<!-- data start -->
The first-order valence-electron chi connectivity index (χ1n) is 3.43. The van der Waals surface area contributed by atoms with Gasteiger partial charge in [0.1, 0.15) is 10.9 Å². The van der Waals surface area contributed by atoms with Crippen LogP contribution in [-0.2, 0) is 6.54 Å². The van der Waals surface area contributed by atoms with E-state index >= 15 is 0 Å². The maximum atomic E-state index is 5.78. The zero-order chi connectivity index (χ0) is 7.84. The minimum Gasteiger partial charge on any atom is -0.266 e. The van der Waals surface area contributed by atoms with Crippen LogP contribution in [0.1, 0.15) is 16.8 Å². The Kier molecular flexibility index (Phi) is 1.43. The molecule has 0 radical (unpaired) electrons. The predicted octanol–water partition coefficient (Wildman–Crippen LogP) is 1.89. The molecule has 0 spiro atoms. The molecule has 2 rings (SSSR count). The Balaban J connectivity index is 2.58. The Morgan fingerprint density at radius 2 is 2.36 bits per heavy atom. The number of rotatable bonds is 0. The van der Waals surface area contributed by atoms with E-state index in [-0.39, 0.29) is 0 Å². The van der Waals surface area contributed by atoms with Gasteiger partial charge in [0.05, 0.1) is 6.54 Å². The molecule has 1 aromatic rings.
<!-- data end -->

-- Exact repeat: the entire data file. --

The first-order valence-electron chi connectivity index (χ1n) is 3.43. The van der Waals surface area contributed by atoms with Gasteiger partial charge in [0.1, 0.15) is 10.9 Å². The van der Waals surface area contributed by atoms with Crippen LogP contribution in [-0.2, 0) is 6.54 Å². The van der Waals surface area contributed by atoms with E-state index >= 15 is 0 Å². The maximum atomic E-state index is 5.78. The zero-order chi connectivity index (χ0) is 7.84. The minimum Gasteiger partial charge on any atom is -0.266 e. The van der Waals surface area contributed by atoms with Crippen LogP contribution in [0.1, 0.15) is 16.8 Å². The Kier molecular flexibility index (Phi) is 1.43. The molecule has 0 radical (unpaired) electrons. The predicted octanol–water partition coefficient (Wildman–Crippen LogP) is 1.89. The molecule has 0 spiro atoms. The molecule has 2 rings (SSSR count). The Balaban J connectivity index is 2.58. The Morgan fingerprint density at radius 2 is 2.36 bits per heavy atom. The number of rotatable bonds is 0. The van der Waals surface area contributed by atoms with E-state index in [-0.39, 0.29) is 0 Å². The van der Waals surface area contributed by atoms with Gasteiger partial charge in [0.05, 0.1) is 6.54 Å². The molecule has 1 aromatic rings.